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Ohio Counties Take Divergent Paths In Spending Opioid Money

Cities and counties spent years battling the pharmaceutical industry over the opioid crisis. Now that billions of dollars in settlement funds are beginning to flow, the experiences of two Ohio counties highlight a challenge: how to spend the money.

Many state and local governments are starting to receive funds from settlements expected to total $50 billion over the next two decades. Cleveland-based Cuyahoga County and neighboring Summit County, where Akron is located, got a head start, the Wall Street Journal reports.

They were part of a test case resolved in 2019, in a settlement valued at about $320 million with opioid distributors and manufacturers, including McKesson Corp., AmerisourceBergen Corp., Cardinal Health Inc., Johnson & Johnson and Teva Pharmaceutical Industries Ltd.

The counties alleged drugmakers and distributors played down the risk of painkillers to fuel the opioid crisis. Cuyahoga and Summit have pursued divergent paths since they received their settlement funds, previewing the kinds of choices other municipalities must make.

“When you initially receive these dollars, you put together a strategy, but it’s shocking how many requests you might get,” said Brandy Carney, Cuyahoga County’s public safety and justice chief. “That amount of money might seem large, and then it quickly goes out the doors.”

Cuyahoga, with 1.3 million residents, saw a 222 percent% increase in drug overdose deaths from 2007 to 2017, the year the county filed suit. It was averaging close to two deaths a day.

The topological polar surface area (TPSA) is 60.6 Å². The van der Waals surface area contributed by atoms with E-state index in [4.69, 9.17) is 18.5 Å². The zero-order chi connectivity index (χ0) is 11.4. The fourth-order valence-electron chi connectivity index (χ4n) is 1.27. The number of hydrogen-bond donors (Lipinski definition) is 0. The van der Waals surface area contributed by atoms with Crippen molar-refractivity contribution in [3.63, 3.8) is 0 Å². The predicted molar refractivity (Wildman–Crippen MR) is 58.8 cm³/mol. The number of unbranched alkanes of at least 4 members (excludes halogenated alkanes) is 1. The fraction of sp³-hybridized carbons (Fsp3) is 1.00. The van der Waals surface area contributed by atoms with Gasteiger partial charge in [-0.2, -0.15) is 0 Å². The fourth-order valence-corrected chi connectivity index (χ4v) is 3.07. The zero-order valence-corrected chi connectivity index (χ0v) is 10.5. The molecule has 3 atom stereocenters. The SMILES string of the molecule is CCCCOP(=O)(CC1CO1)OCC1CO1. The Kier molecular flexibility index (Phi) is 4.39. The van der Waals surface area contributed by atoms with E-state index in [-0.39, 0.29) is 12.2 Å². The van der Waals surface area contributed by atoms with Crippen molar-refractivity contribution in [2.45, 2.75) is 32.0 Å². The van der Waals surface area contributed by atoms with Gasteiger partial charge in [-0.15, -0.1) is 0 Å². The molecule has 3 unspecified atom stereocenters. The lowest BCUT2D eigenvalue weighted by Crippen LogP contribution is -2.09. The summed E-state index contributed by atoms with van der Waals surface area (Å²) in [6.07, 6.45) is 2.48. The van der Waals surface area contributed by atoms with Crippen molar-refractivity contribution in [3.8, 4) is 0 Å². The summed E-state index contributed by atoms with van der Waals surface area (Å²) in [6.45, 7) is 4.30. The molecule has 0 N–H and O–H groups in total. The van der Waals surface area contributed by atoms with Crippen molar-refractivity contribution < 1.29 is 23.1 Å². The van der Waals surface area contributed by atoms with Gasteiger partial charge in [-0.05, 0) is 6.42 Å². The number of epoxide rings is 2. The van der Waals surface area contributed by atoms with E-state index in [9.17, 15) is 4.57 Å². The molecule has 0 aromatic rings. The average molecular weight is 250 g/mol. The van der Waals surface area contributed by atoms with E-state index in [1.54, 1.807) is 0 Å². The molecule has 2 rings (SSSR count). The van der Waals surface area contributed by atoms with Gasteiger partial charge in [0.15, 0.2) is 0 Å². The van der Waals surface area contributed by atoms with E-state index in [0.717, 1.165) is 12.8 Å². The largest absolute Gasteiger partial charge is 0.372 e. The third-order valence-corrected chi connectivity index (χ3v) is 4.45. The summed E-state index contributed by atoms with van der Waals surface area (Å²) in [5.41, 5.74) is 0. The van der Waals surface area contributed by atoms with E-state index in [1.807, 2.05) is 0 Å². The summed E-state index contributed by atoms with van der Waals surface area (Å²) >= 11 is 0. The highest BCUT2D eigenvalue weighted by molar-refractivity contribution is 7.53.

Officials have moved quickly to spend $125 million, with more than half already designated for a new treatment center meant to divert people with drug addiction and mental illness away from the county jail. The treatment facility has typically been close to half full in recent months, its highest numbers since the center opened in May 2021.

Summit County, home to 540,000 residents, has taken a slower approach than its neighbor, spending just over $7 million so far of the $104 million it has available.

“We have money, and that’s new to us,” said Greta Johnson, chief of staff for Summit County’s executive office. “It’s a full-time job to spend money of this size. We don’t want to dump it all in one place and are avoiding the temptation of letting it burn a hole in our pocket.”

Summit County has given more than 30 grants, some as small as $10,000, to local nonprofits that provide education or housing to the community, as well as larger awards, including $2 million to local hospitals to support pregnant women with opioid addiction.

The county also is funding a program to allow residents to receive clean syringes, blood tests and access to medication at emergency rooms, and it has a system to distribute test strips for detecting fentanyl in other drugs, available through mail order and offered at community events.


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